Value-based care creates a new paradigm—one in which care is no longer delivered only by doctors and nurses, but by an entire community of providers that treat the “whole” patient rather than just treating the disease. Communication and care plans can no longer live inside the four walls of a doctor’s office, but must integrate information from the community to fully address the needs of the patient and of the population. Further, those members of a patient’s care team must work together to deliver an effective and coordinated treatment experience. This blog—part 1 of a 2-part series—introduces the idea of value-based care, and discusses how integrating care coordination with robust analytics into a single platform provides the big picture of patient care, enabling efficient, collaborative care for diverse teams to treat complex populations. Part 1 is an introduction, intended for those starting to explore the idea of value-based care. Stay tuned for Part 2, which will be a deeper dive into some of the key issues facing the industry.
Value-based care is not a new idea—it is simply the term du jour for a model in which providers are paid for keeping patients well (fee-for-value), not for the number of services they perform (fee-for-service).
In a fee-for-service model, providers are incentivized to do more procedures—and therefore have little incentive to deliver efficient care or prevent unnecessary care. In this model, it is up to the payer to police the procedures that are approved, which can create disputes between providers and payers about what is viewed as medically necessary and which “experts” make the call.
In contrast, fee-for-value models offer payment based on keeping a patient well, encouraging improvement by emphasizing the outcomes of care and incentivizing providers to improve efficiency—in other words, delivering value rather than delivering fees.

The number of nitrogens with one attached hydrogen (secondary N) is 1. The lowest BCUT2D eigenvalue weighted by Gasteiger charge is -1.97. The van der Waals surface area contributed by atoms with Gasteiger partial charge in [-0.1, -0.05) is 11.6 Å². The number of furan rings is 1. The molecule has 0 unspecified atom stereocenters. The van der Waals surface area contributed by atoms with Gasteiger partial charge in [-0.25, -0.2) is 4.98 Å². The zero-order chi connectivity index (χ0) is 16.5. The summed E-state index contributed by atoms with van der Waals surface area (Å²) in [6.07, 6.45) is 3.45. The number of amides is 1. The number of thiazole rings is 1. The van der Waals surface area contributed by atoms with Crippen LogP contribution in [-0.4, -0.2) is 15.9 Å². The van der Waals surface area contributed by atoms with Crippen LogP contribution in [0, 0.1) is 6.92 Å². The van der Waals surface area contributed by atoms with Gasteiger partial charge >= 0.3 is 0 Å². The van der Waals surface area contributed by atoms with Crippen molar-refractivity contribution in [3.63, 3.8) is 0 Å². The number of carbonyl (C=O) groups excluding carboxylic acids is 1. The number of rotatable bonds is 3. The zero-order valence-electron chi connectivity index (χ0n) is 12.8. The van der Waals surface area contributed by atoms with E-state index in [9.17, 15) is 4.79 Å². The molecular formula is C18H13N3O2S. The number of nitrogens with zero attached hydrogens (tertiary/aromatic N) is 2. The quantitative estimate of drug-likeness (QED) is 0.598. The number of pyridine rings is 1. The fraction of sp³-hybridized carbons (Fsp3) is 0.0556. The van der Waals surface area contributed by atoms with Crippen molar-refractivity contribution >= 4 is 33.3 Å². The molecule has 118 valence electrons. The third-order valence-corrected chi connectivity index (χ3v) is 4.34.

Over time, major public payers such as Medicaid and Medicare have put significant energy into driving value-based payments, creating innovative approaches that use integrated care teams to treat the chronically ill. As possibly the largest new program, New York’s Delivery System Reform Incentive Payment (DSRIP) initiative targets a 25 percent reduction in readmissions, and is one of the most ambitious and far-reaching value-based program being implemented today. The DSRIP model continues to evolve, and is being implemented beyond New York to broadly reform and bend the cost curve of healthcare for Medicaid patients nationally.
As value-based models have continued to evolve, we’re seeing a new level of care—delivered by entire communities who “touch” the patient, rather than just by the doctors and nurses overseeing their medical care. Community-based care is especially important for patients with chronic diseases and comorbid conditions, because these patients are the costliest to treat. It truly “takes a village” to treat these patients—multiple types of providers, including an entire range of social services in addition to medical and behavior health, must come together to make sure the entirety of a patient’s needs is addressed and to bring about better health outcomes. This means that communication and care plans no longer live within the four walls of a doctor’s office or hospital.
This change is a positive step for the health industry, but the question is how to do it. There is no single mandate or tool set that must be used to achieve this objective, but the industry is migrating to a de facto set of standards and operational norms for collaboration, care management, population identification and stratification, and secure data aggregation.
Stay tuned for the next edition of the blog for a more detailed discussion about these standards, including how to use technology to collaborate with a community of interdisciplinary care givers, manage to the big picture of patient and population health, and stratify and assess risk so you can intervene with “rising risk” patients before they become high risk—all while protecting the security of patient data.